I first played Streetfighter II, I think, when I was about 9 or 10, on a friend’s Amiga. It was already legendary, from the arcades at bowling allies to the legendary SNES port owned by friends. It had a strange allure; the cast of characters, some more peculiar than others; impressive visuals; and, perhaps, the chance to beat the living daylights out of your friends. It was wish fulfilment, basically; grudges taken out with a stick and six buttons. What was irksome was that it was harder than it looked. How did you do those special moves? We spent ages jiggling sticks, pushing buttons, whilst the characters on screen produced entirely arbitrary actions in response. We didn’t even know what blocking was. I always used to pick Blanka (who was rubbish, back in the days of World Warrior) for no other reason than his electricity move looked cool.
I always got beat, by someone who could never work out how they did it.
After II comes a succession of patches. Not quite sequels, more just different flavours; Championship Edition, Turbo, Super, Super Turbo, Hyper Fighting. Not to mention a succession of home console ports. Still the same game.
My first encounter with a flavour other than vanilla was on a ferry to Austria. There was a cabinet playing Championship Edition; the main feature of this was the ability to play as the same character as the other player, and to play as the bosses. We took these new features as new rules, and fought match after match, every player as Vega, just because we could. Terrible character. Nightmarish special moves. But we were both being a boss character. We’d never done that before. And still, deep down, the catharsis of beating the shit out of someone.
Ryu is a constant. Ryu has been in every game, from I to III: Third Strike, not to mention Alphas and VS games galore. He’s unchanged, balanced to hell and back: a ranged attack, a rising close attack, and a distance covering attack. The cursor falls on him by default, and the player automatically picks. This isn’t like chosing Liu Kang, who fulfilled the desire to be a badly dubbed Bruce Lee, or Akira, who looked like Ryu but fought nothing like him, and confounded beginner after beginner; this is Ryu.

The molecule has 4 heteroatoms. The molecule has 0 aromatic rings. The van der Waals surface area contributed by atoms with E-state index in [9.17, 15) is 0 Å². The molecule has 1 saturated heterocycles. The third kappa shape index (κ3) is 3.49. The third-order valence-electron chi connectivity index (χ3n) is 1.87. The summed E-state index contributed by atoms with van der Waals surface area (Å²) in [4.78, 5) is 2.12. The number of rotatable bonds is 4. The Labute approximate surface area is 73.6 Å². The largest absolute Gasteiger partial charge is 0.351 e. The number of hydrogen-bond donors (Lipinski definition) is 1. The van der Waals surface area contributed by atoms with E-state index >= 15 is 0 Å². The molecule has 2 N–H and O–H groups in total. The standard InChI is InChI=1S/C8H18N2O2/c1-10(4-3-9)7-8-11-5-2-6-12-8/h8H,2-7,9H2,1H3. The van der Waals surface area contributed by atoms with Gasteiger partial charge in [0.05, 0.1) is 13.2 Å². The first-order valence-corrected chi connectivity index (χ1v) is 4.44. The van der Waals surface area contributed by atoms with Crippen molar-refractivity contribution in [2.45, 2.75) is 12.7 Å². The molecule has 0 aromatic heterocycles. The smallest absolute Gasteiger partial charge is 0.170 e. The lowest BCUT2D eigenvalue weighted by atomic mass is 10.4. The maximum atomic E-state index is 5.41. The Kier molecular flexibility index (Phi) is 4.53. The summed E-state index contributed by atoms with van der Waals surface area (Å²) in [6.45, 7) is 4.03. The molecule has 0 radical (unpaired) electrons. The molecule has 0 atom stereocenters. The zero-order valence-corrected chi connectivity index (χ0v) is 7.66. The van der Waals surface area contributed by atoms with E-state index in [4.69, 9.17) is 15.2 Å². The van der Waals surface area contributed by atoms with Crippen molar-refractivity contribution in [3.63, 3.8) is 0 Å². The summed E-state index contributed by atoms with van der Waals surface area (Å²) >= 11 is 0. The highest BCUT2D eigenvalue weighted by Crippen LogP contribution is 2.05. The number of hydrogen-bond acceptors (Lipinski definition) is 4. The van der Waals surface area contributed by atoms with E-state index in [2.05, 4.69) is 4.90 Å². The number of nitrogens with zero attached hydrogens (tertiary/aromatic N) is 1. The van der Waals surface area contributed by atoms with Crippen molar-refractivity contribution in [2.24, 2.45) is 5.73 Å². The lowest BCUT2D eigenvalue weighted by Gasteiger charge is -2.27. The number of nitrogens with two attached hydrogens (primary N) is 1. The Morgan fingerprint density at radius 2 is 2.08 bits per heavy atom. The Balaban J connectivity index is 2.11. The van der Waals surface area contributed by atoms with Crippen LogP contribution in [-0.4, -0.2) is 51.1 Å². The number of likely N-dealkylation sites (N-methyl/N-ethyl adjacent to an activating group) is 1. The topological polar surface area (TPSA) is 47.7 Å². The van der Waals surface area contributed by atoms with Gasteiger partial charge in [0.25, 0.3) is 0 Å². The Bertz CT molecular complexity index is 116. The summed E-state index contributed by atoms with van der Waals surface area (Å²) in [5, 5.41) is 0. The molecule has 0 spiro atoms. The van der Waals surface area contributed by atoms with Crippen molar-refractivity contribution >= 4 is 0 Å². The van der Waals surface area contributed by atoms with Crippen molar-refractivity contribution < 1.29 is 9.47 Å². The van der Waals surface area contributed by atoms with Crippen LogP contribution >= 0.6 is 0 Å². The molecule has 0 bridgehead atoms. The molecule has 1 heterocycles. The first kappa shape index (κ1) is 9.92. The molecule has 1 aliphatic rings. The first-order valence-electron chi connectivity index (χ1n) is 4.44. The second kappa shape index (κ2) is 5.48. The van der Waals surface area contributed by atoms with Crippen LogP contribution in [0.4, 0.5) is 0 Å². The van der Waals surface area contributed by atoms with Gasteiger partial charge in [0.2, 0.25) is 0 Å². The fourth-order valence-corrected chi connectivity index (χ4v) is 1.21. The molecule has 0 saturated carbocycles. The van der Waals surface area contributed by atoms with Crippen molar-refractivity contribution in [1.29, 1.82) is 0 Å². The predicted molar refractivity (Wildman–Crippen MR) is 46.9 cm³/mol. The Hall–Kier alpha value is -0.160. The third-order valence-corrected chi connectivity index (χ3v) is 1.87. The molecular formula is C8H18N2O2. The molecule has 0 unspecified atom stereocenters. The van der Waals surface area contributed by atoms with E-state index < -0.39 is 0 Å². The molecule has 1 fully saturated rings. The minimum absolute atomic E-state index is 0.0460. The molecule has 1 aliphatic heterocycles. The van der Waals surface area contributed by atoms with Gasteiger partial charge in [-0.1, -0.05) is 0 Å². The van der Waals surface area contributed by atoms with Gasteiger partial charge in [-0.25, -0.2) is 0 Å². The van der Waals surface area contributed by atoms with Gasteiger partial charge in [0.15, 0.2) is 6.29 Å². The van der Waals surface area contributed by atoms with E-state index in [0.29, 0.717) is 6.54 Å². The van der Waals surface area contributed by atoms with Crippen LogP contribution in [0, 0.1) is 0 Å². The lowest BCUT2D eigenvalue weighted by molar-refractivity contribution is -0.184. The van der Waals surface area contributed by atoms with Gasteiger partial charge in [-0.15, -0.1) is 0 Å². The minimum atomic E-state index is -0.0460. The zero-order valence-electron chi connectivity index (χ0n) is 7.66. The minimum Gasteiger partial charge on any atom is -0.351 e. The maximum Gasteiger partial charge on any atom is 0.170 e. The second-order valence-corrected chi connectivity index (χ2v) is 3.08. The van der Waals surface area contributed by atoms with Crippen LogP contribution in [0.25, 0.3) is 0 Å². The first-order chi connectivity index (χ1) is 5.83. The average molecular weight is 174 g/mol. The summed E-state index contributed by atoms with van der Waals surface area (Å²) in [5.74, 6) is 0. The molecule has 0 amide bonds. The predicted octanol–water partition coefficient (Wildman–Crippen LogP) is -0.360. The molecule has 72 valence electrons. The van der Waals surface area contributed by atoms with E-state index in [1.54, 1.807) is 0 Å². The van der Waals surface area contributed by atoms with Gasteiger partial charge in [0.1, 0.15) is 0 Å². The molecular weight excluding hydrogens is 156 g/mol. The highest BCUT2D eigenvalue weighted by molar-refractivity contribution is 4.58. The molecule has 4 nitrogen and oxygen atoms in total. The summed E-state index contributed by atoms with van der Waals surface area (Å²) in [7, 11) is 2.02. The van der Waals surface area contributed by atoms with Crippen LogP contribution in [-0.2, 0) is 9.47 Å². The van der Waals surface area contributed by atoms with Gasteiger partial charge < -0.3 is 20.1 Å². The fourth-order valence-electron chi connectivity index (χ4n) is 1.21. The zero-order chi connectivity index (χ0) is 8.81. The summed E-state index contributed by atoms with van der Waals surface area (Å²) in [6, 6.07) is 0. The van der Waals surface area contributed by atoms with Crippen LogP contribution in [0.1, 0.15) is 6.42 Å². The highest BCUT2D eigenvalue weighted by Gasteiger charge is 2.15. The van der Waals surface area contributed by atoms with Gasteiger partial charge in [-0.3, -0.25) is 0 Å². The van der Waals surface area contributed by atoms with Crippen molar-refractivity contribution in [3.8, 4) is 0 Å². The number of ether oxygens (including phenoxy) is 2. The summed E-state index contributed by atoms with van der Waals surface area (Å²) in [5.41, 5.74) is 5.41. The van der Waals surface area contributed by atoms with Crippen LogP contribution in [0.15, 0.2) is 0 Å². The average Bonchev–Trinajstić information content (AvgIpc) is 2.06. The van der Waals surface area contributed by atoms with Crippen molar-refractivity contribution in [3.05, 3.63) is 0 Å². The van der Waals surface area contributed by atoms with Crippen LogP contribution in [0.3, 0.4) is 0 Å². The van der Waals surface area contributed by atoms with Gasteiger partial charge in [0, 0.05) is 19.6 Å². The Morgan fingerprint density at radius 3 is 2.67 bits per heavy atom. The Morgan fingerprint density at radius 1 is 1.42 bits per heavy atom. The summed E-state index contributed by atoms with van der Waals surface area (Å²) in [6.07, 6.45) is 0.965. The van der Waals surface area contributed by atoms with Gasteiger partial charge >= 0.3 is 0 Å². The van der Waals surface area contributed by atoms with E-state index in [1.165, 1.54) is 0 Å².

Ryu is a constant in the young man’s life. The skills learnt on a SNES joypad translate years later, when a friend pulls out a dreamcast. I may be Chun Li, I may be Captain America, I may be Terry Bogard, I may be Twelve or Q; you are always Ryu.
You might, of course, be Ken, Ryu’s palette-swapped twin. Ken was the hotheaded American to Ryu’s cool, calm Japanese. Ken was the close-in brawler; Ryu was superior at the distance. Ken was popular with jumpy, excitable, rough-and-ready types; latent xenophobia shining through, perhaps. Ken was good, but there was no competition, really. All the cool kids picked Ryu.
Ryu is the first, the default, the constant. One night, last year, a friend and I sat playing Marvel vs Capcom 2. I was getting hammered. Another friend arrived, a veteran of years of Street Fighter 2, both SNES and chipshop; he was coaxed into taking up a pad. He stared blankly, at the sea of characters, all waiting to be picked.
“Can I be Ryu?”
The motions of SFII supers are like nothing else. They are not the random sequence of pushes favoured by Mortal Kombat, nor the endless strings of numbered buttons Tekken players know and hate. It is not even the graceful flicks of Virtua Fighter.
It is a dance; sticks held back and then released, rolling, circling motions capped by button presses, the right hand stabbing at buttons, the left stirring digital custard. It takes ages for a ten-year-old to master. Once inbuilt, you never forget it.
You never forget your first fireball. The grace of the system is finally revealed. No longer floundering, executing moves by random; the player realises the extent of his control, and demonstrates it.
Grasp the stick. In a neat flowing motion, with me: down, down-forwards, forwards, punch:
methyl | 4 Aug 2004
jblount | 5 Sep 2004
This article really amazed me. Your skill accurately descibing the Street Fighter phenomenon and how it has affected my life is above par. Thanks a lot.